The European Court of Justice (ECJ) has ruled that supplying e-books by way of download for permanent use constitutes a “communication to the public” rather than a “distribution to the public”. As the former (unlike the latter) is not subject to exhaustion of rights, this means that the unauthorised re-sale of second-hand e-books will be an act of copyright infringement, at least unless technical measures have been put in place so that only an insubstantial number of users can access the e-books. This contrasts with the position for second-hand physical books, where there are physical practicalities which limit re-sale and where there are separate rental rights.

This ruling (which is consistent with the Opinion of Advocate-General Szpunar on which we have commented previously) is a significant win for copyright holders. Interestingly, however, the ECJ recognised some of the concerns in the Opinion by suggesting that its conclusion may have been different had sufficient technical measures aimed at restricting user access been in place, as we discuss further below.


Tom Kabinet Internet BV is a Dutch company that runs an online marketplace for used e-books. The company buys e-books from individuals or official distributors (who agree to delete the copies from their computer), and resells them to other individuals. Two associations that defend the interests of Dutch publishers brought proceedings in the Dutch courts against Tom Kabinet, alleging that the resale of e-books was an infringement of copyright.

ECJ ruling

The ECJ addressed the issues by considering whether the supply by way of download of an e-book for permanent use constituted a “communication to the public” within the meaning of Article 3(1) InfoSoc Directive (which is not subject to the exhaustion of rights doctrine), or whether it constituted a “distribution to the public” pursuant to Article 4(1) of that Directive (a right which, in contrast, is subject to the exhaustion of rights doctrine). Adopting a teleological approach led the court to conclude that making the books available on the website should be covered by the concept of “communication to the public”.

The ECJ distinguished the position of e-books from that of computer programs. In UsedSoft (C-128/11), the ECJ ruled that the exhaustion of the right of distribution of copies of computer programs under Article 4(2) Directive 2009/24 on the legal protection of computer programs does not distinguish between tangible and intangible copies of programs. However, the ECJ considered that “an e-book is not a computer program” and therefore it was not appropriate to apply the specific provisions of Directive 2009/24.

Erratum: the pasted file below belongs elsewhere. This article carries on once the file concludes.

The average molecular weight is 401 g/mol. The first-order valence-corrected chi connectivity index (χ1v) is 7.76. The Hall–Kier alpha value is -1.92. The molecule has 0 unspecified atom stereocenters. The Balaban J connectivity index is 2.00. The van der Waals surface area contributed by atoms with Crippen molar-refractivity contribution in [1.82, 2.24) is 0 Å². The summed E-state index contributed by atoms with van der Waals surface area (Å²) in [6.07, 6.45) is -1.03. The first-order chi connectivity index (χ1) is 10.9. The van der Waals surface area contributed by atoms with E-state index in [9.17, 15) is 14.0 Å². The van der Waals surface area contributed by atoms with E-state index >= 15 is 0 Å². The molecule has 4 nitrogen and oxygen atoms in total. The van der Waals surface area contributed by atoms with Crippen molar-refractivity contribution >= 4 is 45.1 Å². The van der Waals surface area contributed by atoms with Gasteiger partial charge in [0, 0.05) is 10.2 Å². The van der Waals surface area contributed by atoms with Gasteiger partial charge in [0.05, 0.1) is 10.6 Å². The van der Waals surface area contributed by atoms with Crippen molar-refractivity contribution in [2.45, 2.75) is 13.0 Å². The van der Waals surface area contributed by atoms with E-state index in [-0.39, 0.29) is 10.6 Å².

In line with earlier case law, the ECJ explained that the concept of “communication to the public” involves two elements:

  1. a communication of the work – in this case there was such a communication because Tom Kabinet makes the works available to anyone who is registered with their website, from a place and time individually chosen by him/her (it does not matter that a person had not actually retrieved the e-book); and
  2. a communication to the public – here the court considered that the “public” requires a certain scale and that the public be “new”. First, the court explained that the concept of public requires a de minimis threshold, meaning that there will be no communication to the public if the group of persons concerned is too small, considering both simultaneous and sequential users. Here, the lack of technical measures in place to restrict user access led the court to conclude that the number of persons who had access to works via the platform was substantial. Second, the court also rejected the argument that the e-book was not being made available to a “new public” who had not been already taken into account by the copyright holders. Since the original making available of an e-book is generally accompanied by a user licence authorising the user who has downloaded the e-book only to read that e-book from his or her own equipment, the court considered that a communication such as that effected by Tom Kabinet was to a “new” public.

Although the court clearly indicated that Tom Kabinet was infringing, the point regarding technical measures is of particular interest. The ECJ pointed particularly to the absence of technical measures that ensured (i) that only one copy of the work may be downloaded in the period during which the user actually has access to the work, and (ii) that, after the period during which the user has access to the work has expired, the downloaded copy could no longer be used by that user. This observation leaves open the possibility that a system with proper digital rights management might not be regarded as communicating to the public.

The ECJ justified the differential treatment of second-hand e-books and second-hand hard-copy books by explaining that digital copies do not deteriorate with use (in fact they are perfect substitutes for new copies). The ECJ was also of the view that a parallel market of second-hand of e-books would affect the economic interests of copyright holders much more than a parallel market of second-hand hard-copy books, because exchanging digital copies “requires neither additional effort nor additional cost”. In a case where a reseller puts in efforts to introduce technical measures such as those discussed above, the end result may be a different one to that on the facts of this case.

A copy of the full decision can be found here.